GE Caps

Statistia estimates that in 2017, the Montreal Impact generated USD $4 million in revenue from its jersey patch sponsor, Bank of Montreal. The financial institution also sponsored the jerseys of TFC, bringing in an estimated USD $3.1 million (which is equivalent $4 million CAD, which has previously been reported as the value of the jersey sponsorship). Bell Canada was the jersey sponsor for the Whitecaps, also generating an estimated $3.1 million. Compare that to the NBA, which in 2019 says it generated USD $150 million from its jersey patch program – an average of $5 million per team.

It’s easy to shop around within a property and find something that fits your budget, says Kozak, but all those assets will have “different perceived value” depending on the client. He says factors like “camera-visible assets” also affect the value and cost of sponsorships.

Broadcast plays a key part in that perceived value for many sponsors, and Kozak admits the eyeballs still aren’t consistently on soccer broadcasts as much as other leagues. Big tournaments like the FIFA World Cup and the Euro Cup have drawn viewers in the millions, but Major League Soccer matches rarely pull in numbers comparable to hockey or, these days, basketball. The newly formed Canadian Premier League, buzzworthy as it may be, also does not currently have any linear broadcast deals (but broadcasting partner, digital platform OneSoccer, did strike a sub-licensing deal with CBC to package the content through CBC’s streaming platform, Gem).

But, says Kozak, there are lots of opportunities beyond broadcasts. One advantage about soccer is that because it’s still seen as niche, the supporter base is very loyal.  When it was working with client Hotels.com, Kozak says MediaCom found through its research arm that fans of soccer were more likely than fans of other sports to travel to support their team – so it created a campaign for Hotels.com, making a custom “hotel room” at the Vancouver Whitecaps’ home stadium and creating a soccer-themed giveaway contest for fans.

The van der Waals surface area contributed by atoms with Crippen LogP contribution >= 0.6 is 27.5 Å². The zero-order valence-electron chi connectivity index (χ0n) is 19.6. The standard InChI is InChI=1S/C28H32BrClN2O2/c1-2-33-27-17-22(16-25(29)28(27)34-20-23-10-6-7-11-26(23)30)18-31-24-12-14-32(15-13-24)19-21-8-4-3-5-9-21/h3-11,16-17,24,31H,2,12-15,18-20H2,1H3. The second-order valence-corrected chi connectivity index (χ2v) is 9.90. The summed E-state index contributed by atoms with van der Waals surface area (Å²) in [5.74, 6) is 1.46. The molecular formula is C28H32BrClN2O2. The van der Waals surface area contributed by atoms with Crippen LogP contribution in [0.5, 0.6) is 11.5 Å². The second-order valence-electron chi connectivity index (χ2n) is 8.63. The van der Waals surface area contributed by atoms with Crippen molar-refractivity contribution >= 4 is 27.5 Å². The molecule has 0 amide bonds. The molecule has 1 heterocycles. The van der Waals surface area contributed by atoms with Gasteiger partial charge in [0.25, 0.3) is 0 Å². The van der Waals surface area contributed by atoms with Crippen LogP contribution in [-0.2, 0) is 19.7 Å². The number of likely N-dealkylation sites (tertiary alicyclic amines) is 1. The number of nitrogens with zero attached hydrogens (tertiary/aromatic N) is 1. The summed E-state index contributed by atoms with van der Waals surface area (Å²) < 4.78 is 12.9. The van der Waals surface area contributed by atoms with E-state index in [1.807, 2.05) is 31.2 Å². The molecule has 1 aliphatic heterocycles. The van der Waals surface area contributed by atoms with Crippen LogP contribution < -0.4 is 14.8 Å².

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Besides an in-stadium component, it also utilized digital and social targeted ads to tap soccer fans. The results included a brand awareness lift with the target audience to 29% (up from 22% prior to the campaign), brand consideration (56% up from 45%), a grow of share of voice to 39% (Hotels.com typically captures anywhere from 6 to 10%, according to the brand, although AirBNB averages 40%) and nearly half (45%) of the exposed audience using Hotels.com to search for reviews (with 21% of exposed audiences downloading the mobile app and 17% visiting its social pages).

Kozak adds that Westjet, which serves as the official transportation sponsor of the Canadian Premier League, is also playing an important part, even if it’s not getting massive linear broadcast eyeballs. “Value isn’t the only thing you should be after – that grassroots level exposure is crucial.” Moosehead Breweries also paired with the CPL as its official brewer, which Kozak says helped drive volume for the product.

One of the double-edged swords of soccer sponsorship that Kozak says brands have to be aware of is that there’s much less advertising – both in-stadium, simply because there aren’t as many brands activating in the space, and in broadcast, because of the format of the games. So there’s a greater share of voice, but less opportunity to get the word out. “In the FIFA World Cup, for example, there’s no advertising throughout the 45 minutes of play – commercially, they’re trying to find other opportunities where brands can be more prominent. The low amount of opportunities do give you an opportunity to stand out though.”